According to some chefs, gourmands, food bloggers, some dried mushrooms are even more tasteful than fresh ones. Due to the concentration of flavors and the extreme tasty residue juice after soaking them. Important though is the way of drying them. An option is to dry them yourself by putting them for a night in an oven on 40 degrees Celsius. “And that gorgeous smell in the morning is always so nice in autumn” we here you say. But fact is, that what you smell, you lost in taste. This is, by the way, also more or less the case with ‘sun dried or air dried’ mushrooms.
The best way to dry mushrooms, fruit or vegetables is to ‘freeze-dry’ or sublime them. This industrial process means that the mushrooms are frozen very quickly to minus 50 to 80 degrees Celsius. That way crystallization of water is not possible, causing hardly any damage to the structure and texture. Thereafter several days under low pressure and minus 20 degrees Celsius. During this phase, the water in the mushrooms doesn’t thaws, but directly evaporates from the frozen situation. This is the actual sublimation process. That means that only the water evaporates and not the elements that determines the taste patron. This way almost all fragrances, flavorings and texture remain behind in our dried mushroom.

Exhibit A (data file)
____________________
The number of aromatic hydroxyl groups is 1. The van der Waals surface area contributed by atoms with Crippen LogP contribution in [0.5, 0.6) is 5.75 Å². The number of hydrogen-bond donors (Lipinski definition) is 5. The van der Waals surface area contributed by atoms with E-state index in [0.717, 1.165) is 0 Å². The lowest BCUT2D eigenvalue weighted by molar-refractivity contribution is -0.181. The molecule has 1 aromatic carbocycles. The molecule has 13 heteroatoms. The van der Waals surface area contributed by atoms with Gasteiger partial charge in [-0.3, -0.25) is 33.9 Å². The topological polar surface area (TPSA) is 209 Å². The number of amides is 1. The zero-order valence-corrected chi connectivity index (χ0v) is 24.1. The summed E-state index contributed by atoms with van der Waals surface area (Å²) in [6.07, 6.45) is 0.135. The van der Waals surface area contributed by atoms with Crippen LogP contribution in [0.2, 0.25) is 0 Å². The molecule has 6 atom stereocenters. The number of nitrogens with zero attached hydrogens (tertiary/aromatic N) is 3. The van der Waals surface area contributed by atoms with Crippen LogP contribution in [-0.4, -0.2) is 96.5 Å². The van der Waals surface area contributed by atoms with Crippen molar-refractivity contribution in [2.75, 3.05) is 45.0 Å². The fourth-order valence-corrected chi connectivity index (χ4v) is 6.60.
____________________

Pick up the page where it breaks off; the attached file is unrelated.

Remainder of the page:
“Dried mushrooms are expensive” we sometimes here. Well, the industrial sublimation process is in fact expensive. Expensive machines, lots of time and energy. Nevertheless, the result is an extremely high concentrated product. You only need a little bit to get tremendous flavors. Besides that, the residue juice gives a massive boost of Umami to many dishes. Than is the question ‘what’s expensive . . .?’
Our dried mushrooms we supply in drums of 400 – 500 grams (depending on the specific weight).